Former-dancer and now photographer Luis Alberto Rodriguez studies the movement of human form. Here, he reflects on the subject of the body in his work
Caroline Tompkins reflects on the subject of the body in her work — its representation, and how the complex relationship she has with her own body informs it
Uzochukwu reflects on the subject of the body within his work, and beyond it, at a time when the bodies of others feel more distant than ever, and our own bodies have become emblems of illness and danger
“I have simply seen breastfeeding as an act of life and love that is not always an easy task, and that therefore is deserving of encouragement in its all dimensions, psychological, physical and social,” says Vincent Ferrané, whose photobook Milky Way is a testament to his wife and women everywhere as they begin their lives as mothers. The series focuses on breastfeeding, a natural act that can sometimes cause controversy when brought into the public sphere. Ferrané’s photobook hopes to move past that and reclaim the breast as an empowering part of the female body.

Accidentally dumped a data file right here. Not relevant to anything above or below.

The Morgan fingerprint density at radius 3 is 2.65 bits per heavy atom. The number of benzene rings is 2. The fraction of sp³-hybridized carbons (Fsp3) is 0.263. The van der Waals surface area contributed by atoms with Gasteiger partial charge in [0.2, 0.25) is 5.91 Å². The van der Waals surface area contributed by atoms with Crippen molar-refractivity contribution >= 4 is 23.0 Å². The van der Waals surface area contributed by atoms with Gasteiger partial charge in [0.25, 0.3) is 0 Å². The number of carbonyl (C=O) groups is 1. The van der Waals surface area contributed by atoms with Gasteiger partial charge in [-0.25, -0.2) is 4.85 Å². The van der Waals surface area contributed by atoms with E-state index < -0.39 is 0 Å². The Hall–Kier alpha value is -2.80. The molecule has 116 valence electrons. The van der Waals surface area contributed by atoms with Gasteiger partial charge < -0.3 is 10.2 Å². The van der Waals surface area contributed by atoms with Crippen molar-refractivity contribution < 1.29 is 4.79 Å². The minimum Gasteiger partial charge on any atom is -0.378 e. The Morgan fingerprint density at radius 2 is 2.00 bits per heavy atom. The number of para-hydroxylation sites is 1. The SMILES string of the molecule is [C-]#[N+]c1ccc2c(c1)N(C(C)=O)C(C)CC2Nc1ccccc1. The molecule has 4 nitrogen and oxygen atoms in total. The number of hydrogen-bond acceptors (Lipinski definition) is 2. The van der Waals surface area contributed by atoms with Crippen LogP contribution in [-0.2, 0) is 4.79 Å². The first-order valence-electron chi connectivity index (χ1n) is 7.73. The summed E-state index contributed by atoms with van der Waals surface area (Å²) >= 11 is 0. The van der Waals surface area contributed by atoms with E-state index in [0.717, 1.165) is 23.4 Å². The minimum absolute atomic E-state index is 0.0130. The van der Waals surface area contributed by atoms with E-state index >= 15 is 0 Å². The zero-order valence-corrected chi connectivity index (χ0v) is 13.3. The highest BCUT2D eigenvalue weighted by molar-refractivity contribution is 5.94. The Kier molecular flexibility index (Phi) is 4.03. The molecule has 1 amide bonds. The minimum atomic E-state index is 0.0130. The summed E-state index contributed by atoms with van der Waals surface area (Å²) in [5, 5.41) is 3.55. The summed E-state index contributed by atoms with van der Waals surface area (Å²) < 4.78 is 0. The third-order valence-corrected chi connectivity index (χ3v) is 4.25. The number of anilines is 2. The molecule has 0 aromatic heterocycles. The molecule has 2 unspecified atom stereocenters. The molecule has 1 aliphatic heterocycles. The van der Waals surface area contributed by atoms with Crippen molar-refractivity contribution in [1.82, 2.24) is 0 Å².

Grinders, which was nominated as a runner-up in this year’s British Journal of Photography Breakthrough Awards, focuses on a community of body hackers who undergo operations to add technology into their body. Like something out of a sci-fi novel, the group hope that slicing their bodies open will enable them to solve mankind’s problems through machine. The combination of man and machine is no longer futuristic fiction.